Back in April the Chinese government sent Hu Jia to prison on charges of subversion. Then in mid-October the European Union awarded Hu the Sakharov Prize for Freedom of Thought, the highest human rights prize the EU has.
For my trusty holds-water-about-as-well-as-a-sieve maxim that states "good people get prizes and bad people go to prison" Hu has offered up an awfully quizzical conundrum.
First, the charges of subversion against Hu are worthy of a little exploration. Hu is a blogger. Like so many in our age of lightning fast communication, Hu used the Internet to tell others how he was feeling, what he was thinking and what just didn't sit right with him. The simple freedom of giving an opinion and sharing one's ideas does have a tendency to put one in a rather chipper mood.
But the Chinese government, as we all know, doesn't like the wrong ideas. It likes ideas, sure, but in finite terms. It likes its own ideas. And if you disagree with the ideas of the Chinese government, that's fine, it's not like it knows what you're thinking. Just make sure you don't tell people what you disagree with because, damn it, that's dissent. That's being subversive. That's downright evil! If the Chinese government catch someone doing too much disagreeing on the Internet, they're liable to throw them in prison for three and a half years and label them a cyber dissident. Like they did with Hu.
The arrest was based on articles that Hu had written and posted on the Internet site Boxun.com, which happens to be banned in China. The U.S. and the EU both called for the release of Hu, but he remains behind bars.
It says a lot for one nation, or in this case one conglomerate of nations, to give the prisoner of another nation, a prisoner who was jailed and labeled a dissident because of things he wrote about said nation, an award for Freedom of Thought.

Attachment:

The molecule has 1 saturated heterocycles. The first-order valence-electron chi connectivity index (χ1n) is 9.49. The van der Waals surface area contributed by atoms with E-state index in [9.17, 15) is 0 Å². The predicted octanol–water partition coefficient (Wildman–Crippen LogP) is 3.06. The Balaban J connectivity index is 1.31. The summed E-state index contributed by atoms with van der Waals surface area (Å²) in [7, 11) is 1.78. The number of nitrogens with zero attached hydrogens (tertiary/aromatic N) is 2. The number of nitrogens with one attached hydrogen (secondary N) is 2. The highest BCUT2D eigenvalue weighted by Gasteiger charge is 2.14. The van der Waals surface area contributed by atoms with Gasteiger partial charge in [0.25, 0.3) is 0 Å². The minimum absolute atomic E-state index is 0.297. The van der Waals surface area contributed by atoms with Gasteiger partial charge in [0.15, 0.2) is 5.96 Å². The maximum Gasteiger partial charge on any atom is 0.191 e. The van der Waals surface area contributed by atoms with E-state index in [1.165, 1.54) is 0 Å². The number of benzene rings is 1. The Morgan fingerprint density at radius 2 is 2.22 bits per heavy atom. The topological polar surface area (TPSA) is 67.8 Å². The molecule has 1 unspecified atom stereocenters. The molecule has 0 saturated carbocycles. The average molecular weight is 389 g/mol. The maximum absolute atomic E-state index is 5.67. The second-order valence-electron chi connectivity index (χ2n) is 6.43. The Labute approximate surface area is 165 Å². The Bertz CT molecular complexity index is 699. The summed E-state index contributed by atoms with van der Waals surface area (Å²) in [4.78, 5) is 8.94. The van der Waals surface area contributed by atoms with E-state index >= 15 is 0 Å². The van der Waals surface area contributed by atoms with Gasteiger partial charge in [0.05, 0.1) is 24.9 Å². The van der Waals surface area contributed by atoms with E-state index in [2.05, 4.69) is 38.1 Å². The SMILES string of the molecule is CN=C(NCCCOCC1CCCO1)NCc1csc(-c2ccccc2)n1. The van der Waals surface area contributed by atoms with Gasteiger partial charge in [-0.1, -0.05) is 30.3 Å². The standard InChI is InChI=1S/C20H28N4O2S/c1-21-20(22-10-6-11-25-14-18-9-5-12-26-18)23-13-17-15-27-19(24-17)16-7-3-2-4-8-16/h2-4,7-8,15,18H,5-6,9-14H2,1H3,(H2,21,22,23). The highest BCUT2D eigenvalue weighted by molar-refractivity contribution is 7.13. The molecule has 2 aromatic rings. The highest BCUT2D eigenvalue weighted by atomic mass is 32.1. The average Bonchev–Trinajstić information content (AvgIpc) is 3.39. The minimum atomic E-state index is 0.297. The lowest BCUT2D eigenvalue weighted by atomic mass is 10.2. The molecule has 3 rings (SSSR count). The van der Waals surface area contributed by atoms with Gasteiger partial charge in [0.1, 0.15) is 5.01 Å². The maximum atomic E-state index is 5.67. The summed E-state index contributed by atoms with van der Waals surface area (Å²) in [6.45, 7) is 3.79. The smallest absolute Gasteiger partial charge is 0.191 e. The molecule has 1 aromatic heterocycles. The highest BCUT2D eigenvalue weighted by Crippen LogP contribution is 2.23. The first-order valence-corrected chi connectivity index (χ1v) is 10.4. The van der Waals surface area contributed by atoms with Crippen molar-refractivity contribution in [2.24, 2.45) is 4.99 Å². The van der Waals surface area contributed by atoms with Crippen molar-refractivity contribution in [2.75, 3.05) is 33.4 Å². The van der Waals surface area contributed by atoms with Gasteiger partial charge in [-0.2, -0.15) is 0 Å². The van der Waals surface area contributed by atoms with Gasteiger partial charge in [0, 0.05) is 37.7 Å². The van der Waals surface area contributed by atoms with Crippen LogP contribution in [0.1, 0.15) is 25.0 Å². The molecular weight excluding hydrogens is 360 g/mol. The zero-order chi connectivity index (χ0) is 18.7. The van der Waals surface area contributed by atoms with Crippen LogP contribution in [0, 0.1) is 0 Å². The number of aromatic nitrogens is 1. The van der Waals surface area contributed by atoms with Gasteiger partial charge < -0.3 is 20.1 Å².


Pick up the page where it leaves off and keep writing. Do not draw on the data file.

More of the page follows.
China went right ahead and told the EU they were "dissatisfied" with their decision. They went on to say that giving the award to the imprisoned Hu "violates universally recognized rules in the world, which is [that] countries should treat each other as equals and respect each other."
The statement is utter hypocrisy. China has shown that it has no intentions of respecting its own citizens or treating them as equals. Favour is clearly shown to those who conform to government dogma while others, the dissidents, are locked up and their opinions silenced. Furthermore, China shows a lack of respect for the choices made by autonomous nations, decrying their decisions as disrespectful. No doubt, this same lack of respect was seen by China in Hu's Internet articles.
Perhaps I've been a tad reductionist in my arguments, but I won't apologize for it. I'll go further and reduce it to this: when it comes to civil liberties, people ought to have them. The EU may have allowed some of their political agenda to piggyback in through their selection of Hu as winner of the prize, however, while such cross-contamination of politics into actions is hardly avoidable, it should be encouraged if it can in any way act as a catalyst for the improvement of human rights for any group, of any number of people, on any part of our globe.